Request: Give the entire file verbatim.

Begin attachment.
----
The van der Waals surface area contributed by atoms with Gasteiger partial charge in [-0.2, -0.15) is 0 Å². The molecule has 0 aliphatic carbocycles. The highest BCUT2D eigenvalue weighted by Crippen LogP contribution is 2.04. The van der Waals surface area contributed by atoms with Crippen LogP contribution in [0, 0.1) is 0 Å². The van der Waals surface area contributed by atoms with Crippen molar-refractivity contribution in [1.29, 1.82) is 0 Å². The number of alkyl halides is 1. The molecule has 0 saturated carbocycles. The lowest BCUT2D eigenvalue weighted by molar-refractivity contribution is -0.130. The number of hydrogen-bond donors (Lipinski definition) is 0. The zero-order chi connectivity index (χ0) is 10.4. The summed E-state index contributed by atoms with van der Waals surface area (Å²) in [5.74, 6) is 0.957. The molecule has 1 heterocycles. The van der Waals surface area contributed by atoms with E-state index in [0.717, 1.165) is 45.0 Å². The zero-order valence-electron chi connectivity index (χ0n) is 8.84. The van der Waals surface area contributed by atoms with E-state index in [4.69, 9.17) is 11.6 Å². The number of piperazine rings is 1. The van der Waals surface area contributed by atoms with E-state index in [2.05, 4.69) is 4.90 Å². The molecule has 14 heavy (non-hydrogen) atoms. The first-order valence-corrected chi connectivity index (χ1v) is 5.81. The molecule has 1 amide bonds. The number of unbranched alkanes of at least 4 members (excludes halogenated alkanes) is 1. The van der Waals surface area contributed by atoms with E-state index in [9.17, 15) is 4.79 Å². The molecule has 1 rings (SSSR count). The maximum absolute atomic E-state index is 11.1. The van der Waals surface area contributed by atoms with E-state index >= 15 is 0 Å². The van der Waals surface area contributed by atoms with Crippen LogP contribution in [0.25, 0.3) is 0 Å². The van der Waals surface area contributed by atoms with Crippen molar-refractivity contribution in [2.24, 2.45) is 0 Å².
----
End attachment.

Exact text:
The van der Waals surface area contributed by atoms with Gasteiger partial charge in [-0.2, -0.15) is 0 Å². The molecule has 0 aliphatic carbocycles. The highest BCUT2D eigenvalue weighted by Crippen LogP contribution is 2.04. The van der Waals surface area contributed by atoms with Crippen LogP contribution in [0, 0.1) is 0 Å². The van der Waals surface area contributed by atoms with Crippen molar-refractivity contribution in [1.29, 1.82) is 0 Å². The number of alkyl halides is 1. The molecule has 0 saturated carbocycles. The lowest BCUT2D eigenvalue weighted by molar-refractivity contribution is -0.130. The number of hydrogen-bond donors (Lipinski definition) is 0. The zero-order chi connectivity index (χ0) is 10.4. The summed E-state index contributed by atoms with van der Waals surface area (Å²) in [5.74, 6) is 0.957. The molecule has 1 heterocycles. The van der Waals surface area contributed by atoms with E-state index in [0.717, 1.165) is 45.0 Å². The zero-order valence-electron chi connectivity index (χ0n) is 8.84. The van der Waals surface area contributed by atoms with E-state index in [4.69, 9.17) is 11.6 Å². The number of piperazine rings is 1. The van der Waals surface area contributed by atoms with E-state index in [2.05, 4.69) is 4.90 Å². The molecule has 14 heavy (non-hydrogen) atoms. The first-order valence-corrected chi connectivity index (χ1v) is 5.81. The molecule has 1 amide bonds. The number of unbranched alkanes of at least 4 members (excludes halogenated alkanes) is 1. The van der Waals surface area contributed by atoms with E-state index in [9.17, 15) is 4.79 Å². The molecule has 1 rings (SSSR count). The maximum absolute atomic E-state index is 11.1. The van der Waals surface area contributed by atoms with E-state index >= 15 is 0 Å². The van der Waals surface area contributed by atoms with Crippen LogP contribution in [0.25, 0.3) is 0 Å². The van der Waals surface area contributed by atoms with Crippen molar-refractivity contribution in [2.24, 2.45) is 0 Å².